Cedar X Series: DIGITAL AUDIO RESTORATION MODULES

CEDAR (Computer Enhanced Digital Audio Restoration) Audio Ltd. was founded over a decade ago to create and market PC-based systems for cleaning up sound
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CEDAR (Computer Enhanced Digital Audio Restoration) Audio Ltd. was founded over a decade ago to create and market PC-based systems for cleaning up sound stored on tape, vinyl and film. Since then, the UK-based company has diversified and now offers stand-alone rackmount units for audio restoration, as well as plug-ins for SADiE and Digidesign's (NuBus) Pro Tools workstations. CEDAR for Windows is the third generation of the company's software-based systems.

CEDAR systems have been used to restore thousands of vintage recordings, and users have garnered numerous awards along the way. Five years ago, Mix tested CEDAR's flagship DC-1 Declicker and CR-1 Decrackler, which provided excellent performance, although at prices of $13,795 and $16,500, respectively. When CEDAR introduced its X Series-which retails for less than half the cost of the previous systems-we were anxious to put the new boxes to the test.

The X Series consists of the DCX Declicker ($5,995), the CRX Decrackler ($6,495) and the DHX Dehisser ($6,895). All are single- rackspace units and can be used separately or may be daisy-chained. Each unit incorporates a 40-bit, 50MFlops floating-point processor, and, unlike other CE-DAR hardware, all of the X Series units operate in the digital domain only (no internal A/D or D/A converters). All three are equipped with both S/PDIF (coaxial) and AES/EBU digital I/O, and provide 24-bit I/O resolution at any sample rate from 30 to 50 kHz. The obvious advantage of eliminating A/D and D/A circuitry is reduced cost, but it also reflects a reality of the audio restoration marketplace: More often than not, material to be worked on is first archived to some digital media before restoration begins. This is especially true in cases of deteriorating tapes, discs or cylinders where there may only be one or two plays left on the original media. Obviously, extra converters become a redundant ex- pense when two units are daisy-chained, which is a typical setup. Users who need A/D and D/A converters may pick and choose from the vast selection of third-party converters on the market or simply rely on existing converters in their DATs, consoles or other signal processing. To further reduce cost without compromising quality, the X Series products have no provision for MIDI, SMPTE or RS-422 control; my guess is that most users don't need these anyway.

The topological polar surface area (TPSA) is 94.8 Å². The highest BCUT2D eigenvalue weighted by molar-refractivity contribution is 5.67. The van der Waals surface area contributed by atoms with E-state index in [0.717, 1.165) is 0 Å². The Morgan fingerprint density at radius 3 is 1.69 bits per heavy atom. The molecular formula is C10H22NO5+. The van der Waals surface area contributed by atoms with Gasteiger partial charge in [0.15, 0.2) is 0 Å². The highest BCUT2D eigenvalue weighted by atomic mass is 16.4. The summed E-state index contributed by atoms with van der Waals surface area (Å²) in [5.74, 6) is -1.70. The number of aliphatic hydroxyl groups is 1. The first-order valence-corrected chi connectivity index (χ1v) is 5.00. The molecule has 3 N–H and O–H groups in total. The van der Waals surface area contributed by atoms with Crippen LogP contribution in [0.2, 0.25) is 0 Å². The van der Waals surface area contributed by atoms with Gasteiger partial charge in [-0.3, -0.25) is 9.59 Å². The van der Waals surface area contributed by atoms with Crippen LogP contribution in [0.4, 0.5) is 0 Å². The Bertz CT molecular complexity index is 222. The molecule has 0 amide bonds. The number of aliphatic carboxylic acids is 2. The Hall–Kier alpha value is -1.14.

SIMPLE OPERATIONThe DCX Declicker removes up to 2,500 clicks/scratches per second. A signal modeling algorithm analyzes the input signal over several milliseconds and uses that information to replace each click with an interpolation based on that resonant model. Operation is simple: Apply an input signal and then adjust the unit's sensitivity control to determine the amplitude of the clicks to be removed. Too much DCX processing can distort the signal, but the unit's simple interface makes it easy to establish the optimum processing level.

The CRX Decrackler removes artifacts such as vinyl/shellac surface noise and high-density, small-amplitude noise such as mild distortion and buzz. The CRX takes the input signal and splits it into two components: One is essentially a clean, desirable signal, while the other half has both the degraded signal and the residual part of the clean signal. Once an interpolator circuit removes the noise from the second half, the two parts are recombined, free of the crackle. Designed to be used after the DCX Declicker, the CRX uses a two-knob interface that is fast and intuitive.

The DHX Dehisser is designed to reduce broadband noise, such as tape hiss. Due to the pervasive nature of these artifacts, the processing is more complex than click or crackle removal. The DHX tracks variations in the noise content by examining the noise fingerprint every 1,024 samples. This avoids compressing incoming transients, while distinguishing between actual noise and other components of the signal, such as reverb. To use the DHX, merely tweak the level, attenuation and variance knobs until the desired effect is reached.